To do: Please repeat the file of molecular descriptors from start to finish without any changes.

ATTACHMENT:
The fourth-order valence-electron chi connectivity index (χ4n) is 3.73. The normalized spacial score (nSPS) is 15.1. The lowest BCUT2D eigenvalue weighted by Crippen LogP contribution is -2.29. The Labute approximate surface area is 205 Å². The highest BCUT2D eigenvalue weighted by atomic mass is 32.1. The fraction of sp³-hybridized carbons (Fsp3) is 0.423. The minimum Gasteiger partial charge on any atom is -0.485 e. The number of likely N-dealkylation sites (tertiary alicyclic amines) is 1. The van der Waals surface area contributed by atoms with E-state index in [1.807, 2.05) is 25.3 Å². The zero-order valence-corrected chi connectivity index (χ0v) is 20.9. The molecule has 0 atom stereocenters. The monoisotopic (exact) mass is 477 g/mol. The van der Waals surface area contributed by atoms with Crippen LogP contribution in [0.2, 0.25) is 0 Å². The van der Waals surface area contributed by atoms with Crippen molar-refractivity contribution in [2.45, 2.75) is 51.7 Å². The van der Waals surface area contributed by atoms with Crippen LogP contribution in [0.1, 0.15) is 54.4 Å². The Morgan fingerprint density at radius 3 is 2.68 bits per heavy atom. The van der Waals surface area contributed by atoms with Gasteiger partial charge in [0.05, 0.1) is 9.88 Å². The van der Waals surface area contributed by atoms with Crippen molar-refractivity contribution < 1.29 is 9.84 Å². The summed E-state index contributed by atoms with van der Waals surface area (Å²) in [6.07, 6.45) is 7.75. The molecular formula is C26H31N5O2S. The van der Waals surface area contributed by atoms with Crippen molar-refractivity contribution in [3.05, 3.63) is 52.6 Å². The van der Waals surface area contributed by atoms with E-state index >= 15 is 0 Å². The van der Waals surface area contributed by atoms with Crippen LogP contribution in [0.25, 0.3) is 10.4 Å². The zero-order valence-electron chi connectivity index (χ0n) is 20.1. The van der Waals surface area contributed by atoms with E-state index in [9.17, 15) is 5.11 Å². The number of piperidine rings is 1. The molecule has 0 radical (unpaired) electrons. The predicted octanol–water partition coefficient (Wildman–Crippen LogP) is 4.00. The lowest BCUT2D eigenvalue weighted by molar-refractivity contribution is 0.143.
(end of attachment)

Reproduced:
The fourth-order valence-electron chi connectivity index (χ4n) is 3.73. The normalized spacial score (nSPS) is 15.1. The lowest BCUT2D eigenvalue weighted by Crippen LogP contribution is -2.29. The Labute approximate surface area is 205 Å². The highest BCUT2D eigenvalue weighted by atomic mass is 32.1. The fraction of sp³-hybridized carbons (Fsp3) is 0.423. The minimum Gasteiger partial charge on any atom is -0.485 e. The number of likely N-dealkylation sites (tertiary alicyclic amines) is 1. The van der Waals surface area contributed by atoms with E-state index in [1.807, 2.05) is 25.3 Å². The zero-order valence-corrected chi connectivity index (χ0v) is 20.9. The molecule has 0 atom stereocenters. The monoisotopic (exact) mass is 477 g/mol. The van der Waals surface area contributed by atoms with Crippen LogP contribution in [0.2, 0.25) is 0 Å². The van der Waals surface area contributed by atoms with Crippen molar-refractivity contribution in [2.45, 2.75) is 51.7 Å². The van der Waals surface area contributed by atoms with Crippen LogP contribution in [0.1, 0.15) is 54.4 Å². The Morgan fingerprint density at radius 3 is 2.68 bits per heavy atom. The van der Waals surface area contributed by atoms with Gasteiger partial charge in [0.05, 0.1) is 9.88 Å². The van der Waals surface area contributed by atoms with Crippen molar-refractivity contribution < 1.29 is 9.84 Å². The summed E-state index contributed by atoms with van der Waals surface area (Å²) in [6.07, 6.45) is 7.75. The molecular formula is C26H31N5O2S. The van der Waals surface area contributed by atoms with Crippen molar-refractivity contribution in [3.05, 3.63) is 52.6 Å². The van der Waals surface area contributed by atoms with E-state index >= 15 is 0 Å². The van der Waals surface area contributed by atoms with Crippen LogP contribution in [0.25, 0.3) is 10.4 Å². The zero-order valence-electron chi connectivity index (χ0n) is 20.1. The van der Waals surface area contributed by atoms with E-state index in [9.17, 15) is 5.11 Å². The number of piperidine rings is 1. The molecule has 0 radical (unpaired) electrons. The predicted octanol–water partition coefficient (Wildman–Crippen LogP) is 4.00. The lowest BCUT2D eigenvalue weighted by molar-refractivity contribution is 0.143.